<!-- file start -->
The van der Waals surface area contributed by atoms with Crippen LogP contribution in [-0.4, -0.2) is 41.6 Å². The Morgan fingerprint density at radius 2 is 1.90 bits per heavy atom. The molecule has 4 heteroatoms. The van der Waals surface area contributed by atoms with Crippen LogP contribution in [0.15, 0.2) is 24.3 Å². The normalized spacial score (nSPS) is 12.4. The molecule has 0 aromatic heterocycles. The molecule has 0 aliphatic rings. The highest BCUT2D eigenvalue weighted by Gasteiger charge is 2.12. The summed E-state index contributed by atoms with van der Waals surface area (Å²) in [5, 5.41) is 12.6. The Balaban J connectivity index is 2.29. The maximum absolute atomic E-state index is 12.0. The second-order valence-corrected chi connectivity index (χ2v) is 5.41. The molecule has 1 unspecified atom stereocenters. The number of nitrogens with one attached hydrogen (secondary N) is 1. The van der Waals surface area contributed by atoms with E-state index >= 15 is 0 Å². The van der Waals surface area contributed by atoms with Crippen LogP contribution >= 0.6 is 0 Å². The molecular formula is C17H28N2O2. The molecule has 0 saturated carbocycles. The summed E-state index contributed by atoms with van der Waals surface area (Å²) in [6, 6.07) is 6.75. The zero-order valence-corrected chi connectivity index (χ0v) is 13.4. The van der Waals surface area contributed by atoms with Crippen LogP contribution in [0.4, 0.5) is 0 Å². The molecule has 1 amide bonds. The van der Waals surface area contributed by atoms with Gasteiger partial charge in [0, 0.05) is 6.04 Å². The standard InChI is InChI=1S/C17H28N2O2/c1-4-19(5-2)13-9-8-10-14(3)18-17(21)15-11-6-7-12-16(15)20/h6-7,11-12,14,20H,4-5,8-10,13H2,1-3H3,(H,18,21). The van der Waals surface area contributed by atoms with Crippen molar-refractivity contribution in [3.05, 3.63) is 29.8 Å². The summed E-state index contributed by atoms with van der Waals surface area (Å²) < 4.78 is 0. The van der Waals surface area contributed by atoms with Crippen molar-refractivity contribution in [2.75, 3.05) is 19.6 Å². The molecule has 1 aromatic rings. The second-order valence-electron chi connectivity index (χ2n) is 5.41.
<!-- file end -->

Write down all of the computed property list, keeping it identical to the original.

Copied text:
The van der Waals surface area contributed by atoms with Crippen LogP contribution in [-0.4, -0.2) is 41.6 Å². The Morgan fingerprint density at radius 2 is 1.90 bits per heavy atom. The molecule has 4 heteroatoms. The van der Waals surface area contributed by atoms with Crippen LogP contribution in [0.15, 0.2) is 24.3 Å². The normalized spacial score (nSPS) is 12.4. The molecule has 0 aromatic heterocycles. The molecule has 0 aliphatic rings. The highest BCUT2D eigenvalue weighted by Gasteiger charge is 2.12. The summed E-state index contributed by atoms with van der Waals surface area (Å²) in [5, 5.41) is 12.6. The Balaban J connectivity index is 2.29. The maximum absolute atomic E-state index is 12.0. The second-order valence-corrected chi connectivity index (χ2v) is 5.41. The molecule has 1 unspecified atom stereocenters. The number of nitrogens with one attached hydrogen (secondary N) is 1. The van der Waals surface area contributed by atoms with E-state index >= 15 is 0 Å². The van der Waals surface area contributed by atoms with Crippen LogP contribution >= 0.6 is 0 Å². The molecular formula is C17H28N2O2. The molecule has 0 saturated carbocycles. The summed E-state index contributed by atoms with van der Waals surface area (Å²) in [6, 6.07) is 6.75. The zero-order valence-corrected chi connectivity index (χ0v) is 13.4. The van der Waals surface area contributed by atoms with Crippen LogP contribution in [0.4, 0.5) is 0 Å². The molecule has 1 amide bonds. The van der Waals surface area contributed by atoms with Gasteiger partial charge in [0, 0.05) is 6.04 Å². The standard InChI is InChI=1S/C17H28N2O2/c1-4-19(5-2)13-9-8-10-14(3)18-17(21)15-11-6-7-12-16(15)20/h6-7,11-12,14,20H,4-5,8-10,13H2,1-3H3,(H,18,21). The van der Waals surface area contributed by atoms with Crippen molar-refractivity contribution in [3.05, 3.63) is 29.8 Å². The summed E-state index contributed by atoms with van der Waals surface area (Å²) < 4.78 is 0. The van der Waals surface area contributed by atoms with Crippen molar-refractivity contribution in [2.75, 3.05) is 19.6 Å². The molecule has 1 aromatic rings. The second-order valence-electron chi connectivity index (χ2n) is 5.41.